There was apparently no contest in 1685. But Partherich came forward again in 1688, this time as a court candidate. The King’s electoral agents reported in April that ‘the dissenters and many others are entirely satisfied that he is right’. For the other seat they proposed either Samuel Clarke, son of John Clarke I, who had acquired Thornton’s property at Snailwell, but was serving as sheriff of Suffolk, or John Bennet, the nonconformist son of John Bennet and a cousin of the sitting Member. ‘Two of these three will be elected. They are not willing to elect any other, nor are there any that can make interest to oppose them.’ This was presumably intended as a warning to Lord Dover, the Roman Catholic lord lieutenant. Nevertheless in September it was reported that he had been ‘desired to pitch upon two, of which we have yet no account’. Though Partherich went to the poll again in 1689, he ‘was injuriously overborne and lost it’, and the two Tory Members were re-elected.6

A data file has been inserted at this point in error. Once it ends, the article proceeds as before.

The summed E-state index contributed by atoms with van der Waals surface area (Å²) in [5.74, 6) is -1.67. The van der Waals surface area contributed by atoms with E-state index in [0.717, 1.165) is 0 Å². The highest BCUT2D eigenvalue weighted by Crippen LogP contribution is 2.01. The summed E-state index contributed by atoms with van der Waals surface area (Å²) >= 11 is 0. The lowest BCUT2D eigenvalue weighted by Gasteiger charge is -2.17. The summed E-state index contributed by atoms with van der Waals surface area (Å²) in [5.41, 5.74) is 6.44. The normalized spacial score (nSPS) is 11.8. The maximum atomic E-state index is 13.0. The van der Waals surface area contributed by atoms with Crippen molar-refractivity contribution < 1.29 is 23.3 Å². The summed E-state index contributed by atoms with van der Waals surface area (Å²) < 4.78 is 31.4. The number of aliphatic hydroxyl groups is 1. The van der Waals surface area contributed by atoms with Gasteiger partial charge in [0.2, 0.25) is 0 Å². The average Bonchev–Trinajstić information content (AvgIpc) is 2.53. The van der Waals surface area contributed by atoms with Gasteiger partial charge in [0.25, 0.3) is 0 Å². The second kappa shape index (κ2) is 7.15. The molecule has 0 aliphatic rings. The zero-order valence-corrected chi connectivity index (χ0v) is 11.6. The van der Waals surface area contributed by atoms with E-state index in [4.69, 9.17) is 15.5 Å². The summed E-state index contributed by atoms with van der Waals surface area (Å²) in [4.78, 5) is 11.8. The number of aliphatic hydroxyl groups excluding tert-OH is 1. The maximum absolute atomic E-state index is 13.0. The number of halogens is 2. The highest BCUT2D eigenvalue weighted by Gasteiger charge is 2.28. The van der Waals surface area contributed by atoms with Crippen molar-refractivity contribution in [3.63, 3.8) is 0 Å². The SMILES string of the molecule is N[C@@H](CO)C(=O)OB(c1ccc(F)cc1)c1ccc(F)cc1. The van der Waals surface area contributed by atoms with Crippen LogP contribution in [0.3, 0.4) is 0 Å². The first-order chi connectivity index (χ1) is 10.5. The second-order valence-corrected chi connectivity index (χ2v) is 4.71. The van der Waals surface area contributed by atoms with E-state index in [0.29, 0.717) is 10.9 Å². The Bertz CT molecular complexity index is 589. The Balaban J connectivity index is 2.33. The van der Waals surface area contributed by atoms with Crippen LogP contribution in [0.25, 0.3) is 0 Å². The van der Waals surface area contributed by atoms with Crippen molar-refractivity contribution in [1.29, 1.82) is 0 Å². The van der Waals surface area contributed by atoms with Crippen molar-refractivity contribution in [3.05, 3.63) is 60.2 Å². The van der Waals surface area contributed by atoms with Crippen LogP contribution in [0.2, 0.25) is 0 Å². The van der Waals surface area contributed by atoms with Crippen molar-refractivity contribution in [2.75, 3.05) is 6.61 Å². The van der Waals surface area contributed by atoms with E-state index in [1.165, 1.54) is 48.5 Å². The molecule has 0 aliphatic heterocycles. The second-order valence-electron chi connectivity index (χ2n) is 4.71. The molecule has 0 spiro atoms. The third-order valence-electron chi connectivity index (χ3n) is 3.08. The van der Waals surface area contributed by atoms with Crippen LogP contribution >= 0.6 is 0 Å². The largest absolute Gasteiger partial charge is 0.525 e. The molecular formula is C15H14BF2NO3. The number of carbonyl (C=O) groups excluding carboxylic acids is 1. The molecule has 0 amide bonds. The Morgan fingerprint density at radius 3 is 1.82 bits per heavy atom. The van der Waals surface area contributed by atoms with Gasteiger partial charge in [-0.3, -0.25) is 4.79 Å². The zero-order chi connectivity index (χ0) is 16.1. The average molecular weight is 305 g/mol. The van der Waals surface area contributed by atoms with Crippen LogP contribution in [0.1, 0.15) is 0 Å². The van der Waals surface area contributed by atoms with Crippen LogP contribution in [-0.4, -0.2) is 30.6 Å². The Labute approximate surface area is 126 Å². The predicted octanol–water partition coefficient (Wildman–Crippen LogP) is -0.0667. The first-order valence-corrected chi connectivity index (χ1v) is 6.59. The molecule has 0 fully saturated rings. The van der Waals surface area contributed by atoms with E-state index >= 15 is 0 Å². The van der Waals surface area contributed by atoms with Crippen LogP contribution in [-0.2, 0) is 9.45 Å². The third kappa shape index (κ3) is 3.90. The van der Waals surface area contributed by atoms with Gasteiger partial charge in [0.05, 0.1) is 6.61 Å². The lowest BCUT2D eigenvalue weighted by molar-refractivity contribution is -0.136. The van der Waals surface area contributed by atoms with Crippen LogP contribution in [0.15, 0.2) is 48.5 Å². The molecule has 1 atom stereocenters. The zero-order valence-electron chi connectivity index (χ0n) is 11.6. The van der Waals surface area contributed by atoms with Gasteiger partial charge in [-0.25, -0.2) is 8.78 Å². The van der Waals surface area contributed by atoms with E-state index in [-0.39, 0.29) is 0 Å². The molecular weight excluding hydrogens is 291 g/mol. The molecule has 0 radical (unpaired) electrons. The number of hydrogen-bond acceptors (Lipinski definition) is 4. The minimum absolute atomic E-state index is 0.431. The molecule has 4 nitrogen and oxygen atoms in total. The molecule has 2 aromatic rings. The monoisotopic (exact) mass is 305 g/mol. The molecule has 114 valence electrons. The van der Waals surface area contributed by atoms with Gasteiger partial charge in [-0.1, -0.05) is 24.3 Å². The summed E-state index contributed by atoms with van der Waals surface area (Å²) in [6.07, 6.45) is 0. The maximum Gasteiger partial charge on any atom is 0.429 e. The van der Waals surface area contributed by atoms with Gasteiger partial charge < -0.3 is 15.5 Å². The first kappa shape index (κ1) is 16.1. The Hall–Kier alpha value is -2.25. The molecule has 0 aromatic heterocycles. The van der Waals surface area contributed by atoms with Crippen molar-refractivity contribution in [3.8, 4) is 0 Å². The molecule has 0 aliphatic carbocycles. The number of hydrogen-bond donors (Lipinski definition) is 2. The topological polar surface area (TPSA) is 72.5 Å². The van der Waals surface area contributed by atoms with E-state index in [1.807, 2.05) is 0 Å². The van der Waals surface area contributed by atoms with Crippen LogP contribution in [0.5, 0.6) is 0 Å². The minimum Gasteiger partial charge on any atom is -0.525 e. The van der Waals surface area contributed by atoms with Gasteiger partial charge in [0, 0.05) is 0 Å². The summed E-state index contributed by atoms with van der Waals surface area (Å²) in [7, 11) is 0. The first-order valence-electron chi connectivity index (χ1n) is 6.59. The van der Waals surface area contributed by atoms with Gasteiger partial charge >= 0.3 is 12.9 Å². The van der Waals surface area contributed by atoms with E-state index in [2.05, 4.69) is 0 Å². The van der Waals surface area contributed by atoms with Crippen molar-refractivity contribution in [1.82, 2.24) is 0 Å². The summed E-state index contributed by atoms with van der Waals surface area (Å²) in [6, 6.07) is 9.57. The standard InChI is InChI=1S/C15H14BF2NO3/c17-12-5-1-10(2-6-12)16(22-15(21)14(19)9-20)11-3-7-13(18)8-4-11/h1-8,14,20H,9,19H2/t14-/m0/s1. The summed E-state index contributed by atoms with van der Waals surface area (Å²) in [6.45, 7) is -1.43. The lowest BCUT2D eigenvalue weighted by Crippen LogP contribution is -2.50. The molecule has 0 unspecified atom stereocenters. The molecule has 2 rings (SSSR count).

Authors: E. R. Edwards / Geoffrey Jaggar


  • 1. Diary of Samuel Newton (Camb. Antiq. Soc. Pubs. xxiii), 71.
  • 2. True Account of the Election at Cambridge (1681).
  • 3. VCH Cambs. ii. 411; Cal. Cl. SP, iv. 657; Pepys Diary, 20 Apr. 1660.
  • 4. Case of Many Protestant Freeholders (1680); BL, M636/32, Stewkeley to Verney, 10 Feb. 1679.
  • 5. Case of Many Protestant Freeholders; True Account; CJ, ix. 639; Prot. Intell. 24 Mar. 1681
  • 6. Duckett, Penal Laws (1882), 322, 323; R. Morrice, Entering Bk. 2, p. 429.